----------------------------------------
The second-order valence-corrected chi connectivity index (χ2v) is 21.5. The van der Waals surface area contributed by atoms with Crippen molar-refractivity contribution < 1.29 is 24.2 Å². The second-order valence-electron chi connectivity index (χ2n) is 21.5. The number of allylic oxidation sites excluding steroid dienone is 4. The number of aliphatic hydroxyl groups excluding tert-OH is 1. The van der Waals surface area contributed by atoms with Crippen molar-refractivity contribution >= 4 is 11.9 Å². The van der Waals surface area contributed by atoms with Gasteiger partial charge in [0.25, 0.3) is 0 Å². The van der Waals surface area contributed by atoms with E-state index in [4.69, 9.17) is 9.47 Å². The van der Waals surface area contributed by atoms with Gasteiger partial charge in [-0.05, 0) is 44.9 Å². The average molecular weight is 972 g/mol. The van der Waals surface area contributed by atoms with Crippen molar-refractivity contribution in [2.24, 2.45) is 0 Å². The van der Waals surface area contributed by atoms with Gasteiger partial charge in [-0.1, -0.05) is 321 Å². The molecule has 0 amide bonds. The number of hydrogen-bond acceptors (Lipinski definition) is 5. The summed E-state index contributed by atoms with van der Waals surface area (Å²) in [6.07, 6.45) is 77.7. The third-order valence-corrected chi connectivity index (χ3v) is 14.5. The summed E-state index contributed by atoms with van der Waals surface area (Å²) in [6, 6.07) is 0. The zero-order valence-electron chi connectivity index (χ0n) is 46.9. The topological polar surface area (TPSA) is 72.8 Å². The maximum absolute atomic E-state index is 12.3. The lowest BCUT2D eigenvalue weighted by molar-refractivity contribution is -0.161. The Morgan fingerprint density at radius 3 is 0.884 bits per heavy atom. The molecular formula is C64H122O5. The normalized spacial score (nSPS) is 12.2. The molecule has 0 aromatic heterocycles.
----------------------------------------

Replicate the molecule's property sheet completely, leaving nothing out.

The second-order valence-corrected chi connectivity index (χ2v) is 21.5. The van der Waals surface area contributed by atoms with Crippen molar-refractivity contribution < 1.29 is 24.2 Å². The second-order valence-electron chi connectivity index (χ2n) is 21.5. The number of allylic oxidation sites excluding steroid dienone is 4. The number of aliphatic hydroxyl groups excluding tert-OH is 1. The van der Waals surface area contributed by atoms with Crippen molar-refractivity contribution >= 4 is 11.9 Å². The van der Waals surface area contributed by atoms with Gasteiger partial charge in [0.25, 0.3) is 0 Å². The van der Waals surface area contributed by atoms with E-state index in [4.69, 9.17) is 9.47 Å². The van der Waals surface area contributed by atoms with Gasteiger partial charge in [-0.05, 0) is 44.9 Å². The average molecular weight is 972 g/mol. The van der Waals surface area contributed by atoms with Crippen molar-refractivity contribution in [2.24, 2.45) is 0 Å². The van der Waals surface area contributed by atoms with Gasteiger partial charge in [-0.1, -0.05) is 321 Å². The molecule has 0 amide bonds. The number of hydrogen-bond acceptors (Lipinski definition) is 5. The summed E-state index contributed by atoms with van der Waals surface area (Å²) in [6.07, 6.45) is 77.7. The third-order valence-corrected chi connectivity index (χ3v) is 14.5. The summed E-state index contributed by atoms with van der Waals surface area (Å²) in [6, 6.07) is 0. The zero-order valence-electron chi connectivity index (χ0n) is 46.9. The topological polar surface area (TPSA) is 72.8 Å². The maximum absolute atomic E-state index is 12.3. The lowest BCUT2D eigenvalue weighted by molar-refractivity contribution is -0.161. The Morgan fingerprint density at radius 3 is 0.884 bits per heavy atom. The molecular formula is C64H122O5. The normalized spacial score (nSPS) is 12.2. The molecule has 0 aromatic heterocycles.